China in Syria Series (V)
Image Credit: Bertil Videt

China in Syria Series (V)

 
 

The past few weeks, The Diplomat has been providing coverage of the Syrian crisis from an Asia-Pacific perspective. The Diplomat’s Eddie Walsh is conducting a series of interviews with thought leaders from US and regional think tanks looking at how recent events affect China and other Asia-Pacific powers. In this fifth interview in the series, Walsh speaks with a number of analysts on some of the key issues.

 

How has the European Union position on Libya and Syria affected Europe’s long-term strategic influence in the Asia-Pacific?

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Hosuk Lee-Makiyama (Director, European Centre for International Political Economy): ‘The EU is still struggling to define itself as a strategic actor – the soft power it claims to leverage is often subject to derision and rarely taken seriously outside Brussels. Asia-Pacific governments don’t consider the EU to be a strategic actor, given its limited geopolitical leverage and strategic resources. It’s merely influence by proxy – via France and the UK, who in turn could only seek to influence the United States towards its own position. Otherwise, EU strategic influence in the Asia-Pacific region is as a trading bloc.

Barak Seener (Middle East Studies Research Fellow at the Royal United Services Institute): ‘Rising powers that themselves have a deficit of democratic governance have the opposite approach to the US and EU vis-a-vis autocratic regimes that are human rights abusers – whether they be African states such as Libya and Zimbabwe or Middle Eastern states such as Iran and Syria – and are unwilling to confront them with disincentives such as sanctions or support military actions. While these rising powers are a strategic nuisance, the EU position will not in any way compromise their long-term strategic influence in Asia-Pacific.’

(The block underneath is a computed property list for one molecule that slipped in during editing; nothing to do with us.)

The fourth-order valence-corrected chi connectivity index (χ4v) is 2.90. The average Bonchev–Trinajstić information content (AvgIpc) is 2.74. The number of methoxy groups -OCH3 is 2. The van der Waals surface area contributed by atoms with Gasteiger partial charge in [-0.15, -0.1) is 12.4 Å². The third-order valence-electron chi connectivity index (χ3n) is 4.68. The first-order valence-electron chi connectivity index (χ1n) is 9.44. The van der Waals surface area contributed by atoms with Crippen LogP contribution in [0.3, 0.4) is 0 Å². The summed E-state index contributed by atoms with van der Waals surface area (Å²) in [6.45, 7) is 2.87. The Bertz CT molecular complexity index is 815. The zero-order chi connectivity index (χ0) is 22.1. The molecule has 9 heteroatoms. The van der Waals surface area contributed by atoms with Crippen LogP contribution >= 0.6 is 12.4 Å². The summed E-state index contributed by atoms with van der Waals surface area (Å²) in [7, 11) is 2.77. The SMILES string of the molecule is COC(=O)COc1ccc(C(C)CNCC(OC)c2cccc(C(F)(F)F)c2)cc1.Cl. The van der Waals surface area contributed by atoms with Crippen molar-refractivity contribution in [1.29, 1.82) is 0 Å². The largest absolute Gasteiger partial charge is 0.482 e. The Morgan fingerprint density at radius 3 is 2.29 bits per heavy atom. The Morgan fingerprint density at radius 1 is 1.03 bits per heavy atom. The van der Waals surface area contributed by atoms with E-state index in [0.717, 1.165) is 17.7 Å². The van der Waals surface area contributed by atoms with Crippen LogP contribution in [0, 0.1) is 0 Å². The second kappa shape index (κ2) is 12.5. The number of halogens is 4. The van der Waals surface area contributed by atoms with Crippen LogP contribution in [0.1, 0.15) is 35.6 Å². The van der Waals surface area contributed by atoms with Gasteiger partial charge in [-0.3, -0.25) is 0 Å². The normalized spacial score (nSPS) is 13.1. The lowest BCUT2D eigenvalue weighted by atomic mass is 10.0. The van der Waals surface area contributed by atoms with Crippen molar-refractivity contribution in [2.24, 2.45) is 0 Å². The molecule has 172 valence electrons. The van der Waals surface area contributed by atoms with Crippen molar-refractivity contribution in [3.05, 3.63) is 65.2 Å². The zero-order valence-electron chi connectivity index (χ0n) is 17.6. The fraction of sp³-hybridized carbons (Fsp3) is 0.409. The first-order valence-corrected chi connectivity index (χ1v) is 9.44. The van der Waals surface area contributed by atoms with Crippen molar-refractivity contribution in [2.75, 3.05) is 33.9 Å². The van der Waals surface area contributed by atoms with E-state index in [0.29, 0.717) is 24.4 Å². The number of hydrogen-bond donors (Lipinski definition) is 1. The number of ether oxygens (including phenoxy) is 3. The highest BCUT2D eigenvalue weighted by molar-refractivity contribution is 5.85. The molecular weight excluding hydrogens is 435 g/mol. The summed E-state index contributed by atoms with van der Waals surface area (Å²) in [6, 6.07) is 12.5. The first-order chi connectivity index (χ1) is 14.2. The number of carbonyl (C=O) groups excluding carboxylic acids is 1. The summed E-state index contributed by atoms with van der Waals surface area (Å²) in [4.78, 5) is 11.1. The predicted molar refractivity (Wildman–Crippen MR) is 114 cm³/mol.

Dr Frans-Paul van der Putten (Senior Research Fellow, Asia Studies/Security and Conflict Programme at Clingendael): ‘The EU has shown that without US leadership it can do little to effectively address major security crises close to its own region. And even with US support, European military intervention in Libya failed to produce a quick end to the crisis. Europe’s dependence on the United States and its limited capacity to maintain security close to its borders undermine the credibility of the EU as a relevant actor in Asia Pacific security affairs. However, at the same time, the NATO air strikes on Libya – whether effective or not – have signalled to China that the West uses its military capacity and its influence in the Security Council to get rid of unfavourable regimes. From a Chinese perspective, this is potentially threatening its own national security and a matter of great importance. In this regard, Europe is a significant partner of the United States and therefore to be taken seriously.’

Dr. Olivier Roy (Head of Mediterranean Programme atEuropean University Institute): ‘I don'tsee a connection between the EU policy towards Syria and Libya and the Asia-Pacific powers. Since the Arab Spring, (EU) policy has shifted from supporting so-called ‘secular’ dictatorships opposing a so-called ‘Islamic threat’ to the idea that democratization is an opportunity for peace and stability. The dictatorships in fact didn’t deliver the goods (control of emigration, of radical Islam, and more stability). As far as Turkey is concerned, the EU didn’t realize that thwarting the Turkish candidacy to the EU would entail a more assertive and pro-active Turkish foreign policy in the Middle East (Gaza, Syria), where Turkey acts on its own, and not as a NATO member or a would be candidate to the EU. The surge of this new actor lessens a bit more the EU influence. As far as the Far East is concerned, there’s no common (even theoretical) policy over the EU, and far less concern. Cautiousness towards local authoritarian regimes is the rule.’